Unauthorized drone flights prohibited in Laboratory restricted airspace, including additional “No Drone Zone”

Program at Los Alamos the model for other nuclear sites

June 13, 2018

Map of FAA restricted airspace above Los Alamos National Laboratory (R-5101) and additional No Drone Zone (in red).

Los Alamos National Laboratory, in collaboration with the National Nuclear Security Administration (NNSA) and the Federal Aviation Administration (FAA), has deployed a system to counter all unauthorized unmanned aircraft systems (UAS) over its restricted airspace and an additional FAA designated “No Drone Zone.”

The system is Government authorized and is currently in an operational testing phase.

“All airspace over the Laboratory is protected right now against unauthorized drone or UAS flights,” said Michael Lansing, head of the Laboratory’s security operations. “We can detect and track a UAS and if it poses a threat we have the ability to disrupt control of the system, seize or exercise control, confiscate, or use reasonable force to disable, damage or destroy the UAS.”

With legal authority granted by Congress through the 2017 National Defense Authorization Act (NDAA), the NNSA has the enhanced ability to protect its facilities from any UAS that may pose a threat to the safety or security of assets and personnel.

The Counter-UAS program at Los Alamos will be the blueprint for future programs at three other NNSA sites. Systems are planned for the Pantex Plant in Texas, the Y-12 facility in Tennessee, and the National Nuclear Security Site in Nevada.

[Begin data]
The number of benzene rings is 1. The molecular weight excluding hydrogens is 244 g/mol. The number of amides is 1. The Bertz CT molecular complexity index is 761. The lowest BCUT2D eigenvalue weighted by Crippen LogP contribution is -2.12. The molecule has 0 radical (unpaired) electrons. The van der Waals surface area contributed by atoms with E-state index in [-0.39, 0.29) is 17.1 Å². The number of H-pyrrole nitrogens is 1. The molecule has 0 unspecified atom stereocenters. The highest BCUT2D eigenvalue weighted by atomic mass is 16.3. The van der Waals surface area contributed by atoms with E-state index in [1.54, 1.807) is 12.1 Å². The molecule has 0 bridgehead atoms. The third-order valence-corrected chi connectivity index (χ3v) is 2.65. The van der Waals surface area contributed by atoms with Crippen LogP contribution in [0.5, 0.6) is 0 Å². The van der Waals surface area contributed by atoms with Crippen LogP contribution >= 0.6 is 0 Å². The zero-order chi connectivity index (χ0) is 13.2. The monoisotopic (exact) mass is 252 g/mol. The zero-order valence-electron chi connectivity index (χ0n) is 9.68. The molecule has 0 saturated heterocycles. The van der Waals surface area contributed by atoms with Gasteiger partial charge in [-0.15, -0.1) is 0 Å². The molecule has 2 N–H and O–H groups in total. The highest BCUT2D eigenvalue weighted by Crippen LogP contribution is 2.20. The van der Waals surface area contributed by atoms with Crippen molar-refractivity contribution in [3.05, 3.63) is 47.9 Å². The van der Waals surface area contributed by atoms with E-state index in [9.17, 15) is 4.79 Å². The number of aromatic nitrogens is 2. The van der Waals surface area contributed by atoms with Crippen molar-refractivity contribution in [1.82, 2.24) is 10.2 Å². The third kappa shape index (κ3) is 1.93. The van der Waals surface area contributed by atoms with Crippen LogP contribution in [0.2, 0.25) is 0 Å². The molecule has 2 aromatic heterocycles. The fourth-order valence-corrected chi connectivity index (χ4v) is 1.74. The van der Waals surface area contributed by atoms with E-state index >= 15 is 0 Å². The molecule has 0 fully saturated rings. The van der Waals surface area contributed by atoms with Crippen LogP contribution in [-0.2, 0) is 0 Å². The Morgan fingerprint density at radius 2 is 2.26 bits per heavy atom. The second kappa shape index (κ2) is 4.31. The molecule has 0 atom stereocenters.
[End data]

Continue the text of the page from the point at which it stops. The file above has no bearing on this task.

In cooperation with the FAA, NNSA has defined a threat as “the reasonable likelihood that an unmanned aircraft system or unmanned aircraft activity, if unabated, could inflict or otherwise cause physical harm to a person; inflict or otherwise cause damage to property or systems; interfere with the operational mission of a covered facility or asset; conduct unauthorized surveillance or reconnaissance; or result in unauthorized access to, or disclosure of, classified or otherwise lawfully protected information.”

Under separate authority, the FAA has established “no drone zones” for sites with Category I Special Nuclear Materials. NNSA has also developed signage to advise UAS operators about specific airspace boundaries where they may not fly their aircraft and that violating the airspace will have severe consequences.

“Implementation guidance by NNSA focuses on high-level actions to be taken to detect, identify, track and mitigate drones that pose a threat to NNSA covered facilities,” said Lewis Monroe III, Director of NNSA’s Office of Security Operations and Programmatic Planning.

NNSA sites will coordinate with federal, state and local law enforcement, other government agencies, air fields, hospitals and emergency operations centers to establish appropriate agreements about warning and contacting local flight operators and protocols for recovery efforts related to unauthorized UASs forced to land outside of NNSA sites.

About Los Alamos National Laboratory

Los Alamos National Laboratory, a multidisciplinary research institution engaged in strategic science on behalf of national security, is managed by Triad, a public service oriented, national security science organization equally owned by its three founding members: Battelle Memorial Institute (Battelle), the Texas A&M University System (TAMUS), and the Regents of the University of California (UC) for the Department of Energy’s National Nuclear Security Administration.

Los Alamos enhances national security by ensuring the safety and reliability of the U.S. nuclear stockpile, developing technologies to reduce threats from weapons of mass destruction, and solving problems related to energy, environment, infrastructure, health, and global security concerns.